Small Forward: Mike Russell versus Jason SasserRussell, six-foot-seven and 205 pounds, played one year at New Mexico Military Institute (averaging 27 points and 19 rebounds per game) before joining Myers' Red Raiders. As a junior and senior he had monster seasons and, along with Bullock, was the leader of Tech's 1976 Sweet 16 team. The Kansas City Kings selected Russell in the third round of the draft, but he never suited up in an NBA game.

 

Sasser, nicknamed "The Ultimate Warrior" by Dickey, was a relentless if unorthodox player. There was nothing pretty about Sasser's game, but he could score from anywhere on the court, rebounded better than his size, and was a very good defender. The battle between he and Russell would be something to see.

 

Edge: Dickey's Sweet 16ers

 

Off Guard: Jeff Taylor versus Koy Smith—Taylor learned to press, defend and run from legendary coach Ralph Tasker of Hobbs, New Mexico, and he transposed those skills to Southwestern Conference ball under Gerald Myers. Taylor was a leaper who could score in myriad ways, but sticky defense was his claim to fame. Taylor played two seasons in the NBA.

 

Smith, the pride of Hale Center, Texas, was a stone shooter. And although mild-mannered, Smith was a tough-minded player who rarely made mistakes.

 

Edge: Myers All Stars

 

Point Guard: Geoff Huston versus Jason Martin—By general consensus, Huston is the best point guard ever to don the scarlet and black, and he continued, even expanded his success at the NBA level. Huston was slick, smooth and dished the rock precisely and wisely. He was also, like all great point guards, a judicious player who didn't shoot a great deal, but connected frequently when he did.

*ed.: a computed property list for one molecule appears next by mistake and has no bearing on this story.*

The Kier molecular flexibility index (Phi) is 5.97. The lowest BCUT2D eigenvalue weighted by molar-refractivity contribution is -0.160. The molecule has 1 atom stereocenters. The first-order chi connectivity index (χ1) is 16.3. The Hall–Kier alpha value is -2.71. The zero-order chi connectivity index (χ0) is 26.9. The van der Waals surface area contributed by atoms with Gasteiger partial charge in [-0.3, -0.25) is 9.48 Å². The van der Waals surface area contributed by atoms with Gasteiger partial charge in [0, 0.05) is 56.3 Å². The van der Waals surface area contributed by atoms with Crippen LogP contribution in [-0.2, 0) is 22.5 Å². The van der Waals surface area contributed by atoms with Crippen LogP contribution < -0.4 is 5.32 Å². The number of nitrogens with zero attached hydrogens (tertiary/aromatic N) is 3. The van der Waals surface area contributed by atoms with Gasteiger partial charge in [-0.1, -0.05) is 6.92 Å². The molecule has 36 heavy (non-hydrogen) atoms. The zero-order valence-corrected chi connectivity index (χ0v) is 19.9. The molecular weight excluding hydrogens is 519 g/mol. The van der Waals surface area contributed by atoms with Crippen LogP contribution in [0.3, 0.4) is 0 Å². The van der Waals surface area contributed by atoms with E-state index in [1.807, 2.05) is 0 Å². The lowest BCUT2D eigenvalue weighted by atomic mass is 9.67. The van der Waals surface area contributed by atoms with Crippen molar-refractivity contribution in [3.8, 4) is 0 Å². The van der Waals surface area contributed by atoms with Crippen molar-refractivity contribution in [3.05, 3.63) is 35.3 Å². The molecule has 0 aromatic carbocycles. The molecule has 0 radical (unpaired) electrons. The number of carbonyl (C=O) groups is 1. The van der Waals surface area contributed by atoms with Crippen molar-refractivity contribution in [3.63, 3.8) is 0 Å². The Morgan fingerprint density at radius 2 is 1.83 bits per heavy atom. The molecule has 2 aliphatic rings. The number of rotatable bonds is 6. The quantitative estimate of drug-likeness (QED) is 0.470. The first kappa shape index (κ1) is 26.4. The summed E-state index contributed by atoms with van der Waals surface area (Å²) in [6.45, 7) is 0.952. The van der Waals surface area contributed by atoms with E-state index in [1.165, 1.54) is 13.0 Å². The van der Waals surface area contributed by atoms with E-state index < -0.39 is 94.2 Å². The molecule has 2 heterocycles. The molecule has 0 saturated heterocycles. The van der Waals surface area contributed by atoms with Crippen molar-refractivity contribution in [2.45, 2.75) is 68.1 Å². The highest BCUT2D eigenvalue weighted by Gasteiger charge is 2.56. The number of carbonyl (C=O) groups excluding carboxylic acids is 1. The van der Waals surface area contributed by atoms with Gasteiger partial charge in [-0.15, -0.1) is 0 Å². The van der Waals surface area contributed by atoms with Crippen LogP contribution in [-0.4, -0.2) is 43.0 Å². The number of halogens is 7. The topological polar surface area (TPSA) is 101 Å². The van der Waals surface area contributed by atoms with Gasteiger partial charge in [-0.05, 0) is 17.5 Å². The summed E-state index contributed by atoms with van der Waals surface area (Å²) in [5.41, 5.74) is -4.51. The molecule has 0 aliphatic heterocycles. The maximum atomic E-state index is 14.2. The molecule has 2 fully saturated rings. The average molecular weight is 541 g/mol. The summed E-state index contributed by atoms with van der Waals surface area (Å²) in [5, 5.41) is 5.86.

Jason Martin is the forgotten element on Dickey's great team, and as such, is its most underrated player. After the Red Raiders destroyed North Carolina in the NCAA tourney, Tar Heel forward Dante Calabria termed Martin "one of the best distributors of the ball I've seen." That describes Martin in a nutshell. He simply ran the offense perfectly and made sure his teammates got the ball in position to do damage.

 

Edge: Myers All Stars

 

Bench: Bubba Jennings, Clarence Swannegan and Sean Gay versus Cory Carr, Gionet Cooper and Stan Bonewitz

 

Both Myers and Dickey could go to the bench for a couple of the better pure shooters in recent college basketball history in Bubba Jennings and Stan Bonewitz, and both could grab frontline bruisers in Swannegan and Cooper. Gay was a tremendous lead guard who would have been capable of spelling Huston and Taylor equally well, while Carr was a huge scoring threat at all times. And of all the bench players, Carr is the only one who saw any time in the NBA.

 

Edge: Myers All Stars

 

Dickey's Sweet 16 team had four NBA players while the Myers All Stars had only two players reach the game's highest level. Nevertheless, Myers' overall depth advantage would see him to a narrow victory over Dickey. Myers' outstanding bench coaching would also help the cause.